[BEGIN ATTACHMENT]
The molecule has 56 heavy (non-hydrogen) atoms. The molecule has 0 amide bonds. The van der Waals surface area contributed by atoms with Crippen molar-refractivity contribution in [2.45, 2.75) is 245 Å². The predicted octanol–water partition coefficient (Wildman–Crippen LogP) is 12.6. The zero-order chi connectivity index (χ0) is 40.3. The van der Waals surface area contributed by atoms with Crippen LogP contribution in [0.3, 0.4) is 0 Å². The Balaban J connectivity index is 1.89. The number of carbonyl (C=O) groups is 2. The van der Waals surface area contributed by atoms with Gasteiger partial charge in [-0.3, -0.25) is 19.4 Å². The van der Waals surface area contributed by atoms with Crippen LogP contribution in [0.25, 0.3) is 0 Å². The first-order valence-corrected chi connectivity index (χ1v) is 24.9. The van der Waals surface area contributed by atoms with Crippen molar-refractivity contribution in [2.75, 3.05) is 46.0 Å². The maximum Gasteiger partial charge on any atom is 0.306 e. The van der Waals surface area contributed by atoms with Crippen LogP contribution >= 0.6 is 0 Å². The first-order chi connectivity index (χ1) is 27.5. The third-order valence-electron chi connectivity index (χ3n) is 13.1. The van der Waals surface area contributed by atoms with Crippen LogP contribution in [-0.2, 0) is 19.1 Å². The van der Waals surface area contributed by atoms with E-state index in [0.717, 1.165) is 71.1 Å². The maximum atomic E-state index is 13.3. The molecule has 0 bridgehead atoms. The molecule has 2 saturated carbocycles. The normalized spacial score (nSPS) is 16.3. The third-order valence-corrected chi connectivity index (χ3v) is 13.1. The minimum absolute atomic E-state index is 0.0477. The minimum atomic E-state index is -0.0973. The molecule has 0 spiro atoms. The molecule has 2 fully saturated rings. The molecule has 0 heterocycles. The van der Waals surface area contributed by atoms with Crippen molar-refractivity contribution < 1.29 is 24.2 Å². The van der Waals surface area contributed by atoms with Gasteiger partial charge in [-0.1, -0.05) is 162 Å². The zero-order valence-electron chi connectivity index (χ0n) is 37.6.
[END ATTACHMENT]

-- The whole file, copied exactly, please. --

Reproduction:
The molecule has 56 heavy (non-hydrogen) atoms. The molecule has 0 amide bonds. The van der Waals surface area contributed by atoms with Crippen molar-refractivity contribution in [2.45, 2.75) is 245 Å². The predicted octanol–water partition coefficient (Wildman–Crippen LogP) is 12.6. The zero-order chi connectivity index (χ0) is 40.3. The van der Waals surface area contributed by atoms with Crippen LogP contribution in [0.3, 0.4) is 0 Å². The Balaban J connectivity index is 1.89. The number of carbonyl (C=O) groups is 2. The van der Waals surface area contributed by atoms with Gasteiger partial charge in [-0.3, -0.25) is 19.4 Å². The van der Waals surface area contributed by atoms with Crippen LogP contribution in [0.25, 0.3) is 0 Å². The first-order valence-corrected chi connectivity index (χ1v) is 24.9. The van der Waals surface area contributed by atoms with Crippen molar-refractivity contribution in [2.75, 3.05) is 46.0 Å². The maximum Gasteiger partial charge on any atom is 0.306 e. The van der Waals surface area contributed by atoms with Crippen LogP contribution >= 0.6 is 0 Å². The first-order chi connectivity index (χ1) is 27.5. The third-order valence-electron chi connectivity index (χ3n) is 13.1. The van der Waals surface area contributed by atoms with Crippen LogP contribution in [-0.2, 0) is 19.1 Å². The van der Waals surface area contributed by atoms with E-state index in [0.717, 1.165) is 71.1 Å². The maximum atomic E-state index is 13.3. The molecule has 0 bridgehead atoms. The molecule has 2 saturated carbocycles. The normalized spacial score (nSPS) is 16.3. The third-order valence-corrected chi connectivity index (χ3v) is 13.1. The minimum absolute atomic E-state index is 0.0477. The minimum atomic E-state index is -0.0973. The molecule has 0 spiro atoms. The molecule has 2 fully saturated rings. The molecule has 0 heterocycles. The van der Waals surface area contributed by atoms with Crippen molar-refractivity contribution < 1.29 is 24.2 Å². The van der Waals surface area contributed by atoms with Gasteiger partial charge in [-0.1, -0.05) is 162 Å². The zero-order valence-electron chi connectivity index (χ0n) is 37.6.